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Leisure Media - Thierry Malleret

Spa People

Thierry Malleret

Nature is a formidable antidote to many of today’s ills

Photo: Shutterstock/Sander van der Werf
There has been a rise in fitness festivals in recent years Photo: Shutterstock/Adam Hodges
Wars and conflicts destroy wellbeing Photo: Shutterstock/Volodymyr TVERDOKHLIB

What trends do you see?
One of the most significant is the remarkable emergence of nature in the wellness space.

The clear message that has emerged from the pandemic is that nature is a formidable antidote to many of today’s ills. Nature makes us feel good, it eases psychological and physical pain and is associated with a multitude of benefits in terms of physical and mental wellbeing. In the foreseeable future, wellness companies that miss this obvious trend will find themselves in a precarious situation.

What have you been enjoying personally?
Being based in the mountain resort of Chamonix in the French Alps, I’m very attentive to what happens in nature in the mountains, and the way in which this connects with the wellness industry.

For a while, I’ve been observing an explosion of wellness and fitness festivals. Typically, they combine trail or ultra-trail running with music, often good organic, food and immersion in nature. They constitute a new form of wellness practice, more focused on fitness but also associated with other forms of pleasure. I think these will grow exponentially in the coming years because they appeal very much to the younger generations.

What are the most critical challenges we’re facing?
We face an abundance of issues that will radically alter how industries and companies operate, but the one that overrides all the others is climate change.

It’s no exaggeration to state that it’s an existential threat for many people and regions around the world and also that it’s going to get worse and exacerbate all the other issues – making conflict more likely, rendering inequalities more sharply and so on.

The wellness industry – like all the others – will need to change and adjust.

There are many ways to move forward, but only one overwhelming consideration: we must reduce carbon emissions and protect nature. The wellness industry, because of the values it embodies – must be at the forefront of this ‘battle’ – but this is not the case yet. The longer it waits, the greater the cost of the adjustment.

Will the war in Ukraine impact the industry?
Apart from wellness operators actually in Ukraine, the war won’t change the wellness industry. However, it will dramatically change our overall appreciation of wellbeing (happiness, or ‘subjective wellbeing’ in the scientific jargon).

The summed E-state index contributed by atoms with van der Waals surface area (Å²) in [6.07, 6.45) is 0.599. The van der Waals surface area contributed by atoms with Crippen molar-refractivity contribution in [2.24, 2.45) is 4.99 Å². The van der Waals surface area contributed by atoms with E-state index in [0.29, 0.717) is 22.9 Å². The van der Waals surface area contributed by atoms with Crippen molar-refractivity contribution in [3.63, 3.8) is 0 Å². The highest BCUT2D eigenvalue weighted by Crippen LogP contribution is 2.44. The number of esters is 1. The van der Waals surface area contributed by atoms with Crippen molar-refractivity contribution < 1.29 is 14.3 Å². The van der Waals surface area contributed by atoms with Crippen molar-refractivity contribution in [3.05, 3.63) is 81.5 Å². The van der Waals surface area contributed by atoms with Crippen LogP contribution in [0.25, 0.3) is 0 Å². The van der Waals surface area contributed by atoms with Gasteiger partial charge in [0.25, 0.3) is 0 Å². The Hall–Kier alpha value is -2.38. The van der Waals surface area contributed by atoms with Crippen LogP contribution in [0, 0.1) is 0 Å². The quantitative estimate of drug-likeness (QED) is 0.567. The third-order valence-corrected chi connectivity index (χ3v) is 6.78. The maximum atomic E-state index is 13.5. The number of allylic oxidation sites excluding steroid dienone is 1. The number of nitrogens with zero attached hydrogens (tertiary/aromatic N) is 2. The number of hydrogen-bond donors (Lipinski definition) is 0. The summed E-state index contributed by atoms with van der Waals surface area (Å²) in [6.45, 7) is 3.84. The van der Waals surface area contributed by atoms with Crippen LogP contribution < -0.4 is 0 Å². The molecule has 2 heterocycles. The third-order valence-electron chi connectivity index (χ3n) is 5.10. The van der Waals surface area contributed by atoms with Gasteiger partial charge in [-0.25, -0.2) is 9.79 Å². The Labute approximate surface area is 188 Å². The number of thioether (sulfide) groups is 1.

Today, there are many conflicts in the world, and each makes it plain that ‘feeling well’ in a situation of conflict is an impossibility.

Physical security is an absolute prerequisite to experiencing wellbeing and enjoying the benefits of wellness. This is true as in Ukraine, as it is in Yemen, Ethiopia and in any country and region which is a victim of a war or civil conflict. Wars are also anxiety-inducing for those not directly affected, but impacted by fear of the increased possibility of a conflict. In short: wars and conflicts destroy wellbeing.

What other threats and opportunities do you see?
Forecasting is a perilous exercise. At the moment every nation and region faces its own challenges, which conflate with those of others. Take the example of the strong US dollar – this is up by 15 per cent over the past year against a basket of currencies and except for commodity exporters, global companies with US dollar earnings and American tourists this is making everybody’s lives more difficult.

There’s no immediate respite in relation to this situation in sight because it’s hard to think of what could break the multi-year strong US dollar ‘super cycle’. The dollar’s strength is an acute problem for many emerging markets with high levels of US dollar-denominated debt, whether sovereign or private.

For wellness and wellness travel markets, the biggest threat is not economic, but geopolitical: the world’s fragmentation, the retreat of globalisation and the fact that some countries are ‘retrenching’ and turning in on themselves.

More: www.monthlybarometer.com

Photo: Quentin Iglésis

Malleret says many global factors are affecting wellbeing

Global factors affecting wellbeing
Thierry Malleret shares insights
Economic uncertainty

Rates of inflation, how far will interest rates rise and global indebtedness

Geopolitical turmoil

Something that’s evident across the globe

Societal issues

Social inequities and polarisation

Environmental degradation

Nature and climate change are the two sides of the same coin, with dramatic problems flaring up everywhere

Tech innovation

Where will it lead us? Towards utopia, dystopia or somewhere in-between?

Climate change is a threat to many people around the world / Photo: Shutterstock/Rajat Chamria

Originally published in Spa Business 2022 issue 3
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